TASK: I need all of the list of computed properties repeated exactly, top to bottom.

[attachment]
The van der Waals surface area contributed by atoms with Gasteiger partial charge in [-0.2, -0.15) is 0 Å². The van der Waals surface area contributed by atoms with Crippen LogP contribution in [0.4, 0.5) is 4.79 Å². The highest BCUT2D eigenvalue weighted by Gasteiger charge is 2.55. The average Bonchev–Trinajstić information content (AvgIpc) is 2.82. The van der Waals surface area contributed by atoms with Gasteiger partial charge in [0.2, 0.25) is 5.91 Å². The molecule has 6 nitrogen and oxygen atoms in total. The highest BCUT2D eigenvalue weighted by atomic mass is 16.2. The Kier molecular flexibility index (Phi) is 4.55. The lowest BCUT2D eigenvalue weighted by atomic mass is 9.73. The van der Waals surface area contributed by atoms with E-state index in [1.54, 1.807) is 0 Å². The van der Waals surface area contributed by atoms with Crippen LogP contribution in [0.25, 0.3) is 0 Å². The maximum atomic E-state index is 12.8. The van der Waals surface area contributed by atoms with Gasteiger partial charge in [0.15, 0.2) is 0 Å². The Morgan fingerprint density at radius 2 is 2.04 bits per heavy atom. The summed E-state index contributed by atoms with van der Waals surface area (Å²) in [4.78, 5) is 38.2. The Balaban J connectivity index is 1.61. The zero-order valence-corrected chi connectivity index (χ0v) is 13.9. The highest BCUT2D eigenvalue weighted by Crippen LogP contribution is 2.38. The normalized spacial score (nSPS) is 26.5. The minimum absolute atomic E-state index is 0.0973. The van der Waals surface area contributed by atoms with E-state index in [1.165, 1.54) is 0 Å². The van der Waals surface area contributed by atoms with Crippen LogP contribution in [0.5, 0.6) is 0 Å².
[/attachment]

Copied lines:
The van der Waals surface area contributed by atoms with Gasteiger partial charge in [-0.2, -0.15) is 0 Å². The van der Waals surface area contributed by atoms with Crippen LogP contribution in [0.4, 0.5) is 4.79 Å². The highest BCUT2D eigenvalue weighted by Gasteiger charge is 2.55. The average Bonchev–Trinajstić information content (AvgIpc) is 2.82. The van der Waals surface area contributed by atoms with Gasteiger partial charge in [0.2, 0.25) is 5.91 Å². The molecule has 6 nitrogen and oxygen atoms in total. The highest BCUT2D eigenvalue weighted by atomic mass is 16.2. The Kier molecular flexibility index (Phi) is 4.55. The lowest BCUT2D eigenvalue weighted by atomic mass is 9.73. The van der Waals surface area contributed by atoms with E-state index in [1.54, 1.807) is 0 Å². The van der Waals surface area contributed by atoms with Crippen LogP contribution in [0.25, 0.3) is 0 Å². The maximum atomic E-state index is 12.8. The van der Waals surface area contributed by atoms with Gasteiger partial charge in [0.15, 0.2) is 0 Å². The Morgan fingerprint density at radius 2 is 2.04 bits per heavy atom. The summed E-state index contributed by atoms with van der Waals surface area (Å²) in [4.78, 5) is 38.2. The Balaban J connectivity index is 1.61. The zero-order valence-corrected chi connectivity index (χ0v) is 13.9. The highest BCUT2D eigenvalue weighted by Crippen LogP contribution is 2.38. The normalized spacial score (nSPS) is 26.5. The minimum absolute atomic E-state index is 0.0973. The van der Waals surface area contributed by atoms with E-state index in [1.165, 1.54) is 0 Å². The van der Waals surface area contributed by atoms with Crippen LogP contribution in [0.5, 0.6) is 0 Å².